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The Gulag was a vast network of "slave labor" camps run by the Soviet Union from the 1920s to the 1950s.[1] Ever since the Soviet Union was founded in 1917, it imprisoned people who spoke out against it or were otherwise dangerous. Imperial Russia in previous decades had a similar system of prison camps.[2] But the Soviet Union camp system grew to be one of the largest prison systems in existence. The Soviet camp-system was set up under Vladimir Lenin.[3][4] It reached its peak during Joseph Stalin's rule from the 1930s to the early 1950s.

The Gulag was run at first by the GPU (State Political Directorate), later by the NKVD and in the last years by the Ministry of Internal Affairs (MVD). The internment system grew rapidly, reaching a population of 100,000 in the 1920s. According to Nicolas Werth, the yearly mortality rate in the Soviet concentration camps varied, reaching 5% (1933) and 20% (1942–1943) and dropped in the post-war years to about 1 to 3% per year at the beginning of the 1950s.[5]

Graves of prisoners

Soviet leaders believed it was right to put these people to work and make their labor and goods part of the national economy. In fact, two out of every hundred workers in the Soviet Union were gulag prisoners.[6] By 1936, there were 5,000,000 prisoners in the gulags.[1]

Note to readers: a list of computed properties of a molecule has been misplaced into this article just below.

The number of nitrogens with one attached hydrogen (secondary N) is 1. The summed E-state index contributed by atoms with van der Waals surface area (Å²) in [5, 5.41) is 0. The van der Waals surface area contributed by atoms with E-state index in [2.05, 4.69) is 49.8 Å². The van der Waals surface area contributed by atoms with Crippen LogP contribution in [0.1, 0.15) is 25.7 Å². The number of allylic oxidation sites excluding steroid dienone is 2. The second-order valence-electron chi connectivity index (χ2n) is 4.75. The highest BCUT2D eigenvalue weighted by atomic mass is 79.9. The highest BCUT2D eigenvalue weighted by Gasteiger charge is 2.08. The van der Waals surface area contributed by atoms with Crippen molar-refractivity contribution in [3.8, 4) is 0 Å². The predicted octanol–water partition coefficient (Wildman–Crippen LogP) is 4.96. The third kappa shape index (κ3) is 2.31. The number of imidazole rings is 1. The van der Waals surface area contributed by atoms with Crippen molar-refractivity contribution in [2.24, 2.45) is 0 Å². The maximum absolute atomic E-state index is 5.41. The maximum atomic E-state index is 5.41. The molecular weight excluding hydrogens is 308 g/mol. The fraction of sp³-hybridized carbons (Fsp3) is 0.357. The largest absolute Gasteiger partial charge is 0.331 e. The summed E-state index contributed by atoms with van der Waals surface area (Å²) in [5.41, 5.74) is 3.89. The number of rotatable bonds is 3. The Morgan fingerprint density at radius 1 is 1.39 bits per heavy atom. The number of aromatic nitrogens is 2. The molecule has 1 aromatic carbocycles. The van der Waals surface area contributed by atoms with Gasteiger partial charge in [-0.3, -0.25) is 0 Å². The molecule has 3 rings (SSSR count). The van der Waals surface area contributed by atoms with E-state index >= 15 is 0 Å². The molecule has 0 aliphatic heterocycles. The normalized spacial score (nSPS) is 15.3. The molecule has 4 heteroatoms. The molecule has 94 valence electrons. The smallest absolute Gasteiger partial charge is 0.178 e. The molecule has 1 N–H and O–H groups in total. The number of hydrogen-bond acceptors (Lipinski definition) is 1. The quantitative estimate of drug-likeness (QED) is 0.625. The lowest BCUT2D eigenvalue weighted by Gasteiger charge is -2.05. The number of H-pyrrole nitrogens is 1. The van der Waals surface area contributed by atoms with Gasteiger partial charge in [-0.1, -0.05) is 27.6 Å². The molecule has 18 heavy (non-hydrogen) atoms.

Location[change | change source]

Even though the Gulag is often associated with Siberia, labor camps were built across the Soviet Union.[6] Siberian camps greatly simplified the problem of keeping prisoners from running away, though it was harder to feed these camps and move goods in and out because the camps were so far away.

Decline and legacy[change | change source]

The Gulag system declined during the 1950s after the death of Joseph Stalin, and many people were released starting in 1954. The Gulag program was ended with a government decree in 1960.[1]

According to the Gulag administration, 10 million people were sent to the gulags between 1934 and 1947. However, Western scholars estimate that between 1918 and 1956, 15 to 30 million died in the gulags.[6]

Former prisoner and Nobel Prize-winning author Aleksandr Solzhenitsyn wrote two books about the Gulag: One Day in the Life of Ivan Denisovich and The Gulag Archipelago.

When Nikita Khrushchev became the leader of the Soviet Union, he began a "De-Stalinization" process. He made a secret speech, in which he denounced Stalin as having committed many murders of innocent people in Gulags and elsewhere, including Katyn massacre and slaughter of Poles in Ukraine & Belarus in 1937 and 1938.

References[change | change source]

  1. 1.0 1.1 1.2 "Gulag: Labour Camps, Union of Soviet Socialist Republics". Encyclopaedia Britannica. Encyclopaedia Britannica Inc. July 20, 1998.
  2. Gentes, A. (2004). "Katorga: Penal Labour and Tsarist Siberia" (PDF). Australian Slavonic and East European Studies. 18 (1–2). Miskin Hill: 41–61. Archived from the original (PDF) on 2015-03-27. Retrieved 2016-11-29.
  3. Lenin's Gulag Richard Pipes, academic research journals Vol. 2, pp 140–146, June 2014
  4. Gulag: An Introduction Archived September 5, 2017, at the Wayback Machine by Anne Applebaum
  5. Werth, Nicolas (20 January 2009). "STATE VIOLENCE IN STALIN's REGIME : OUTLINE FOR AN INVENTORY AND CLASSIFICATION" (PDF). Stanford University.
  6. 6.0 6.1 6.2 Gregory, P. "An Introduction to the Economics of the Gulag".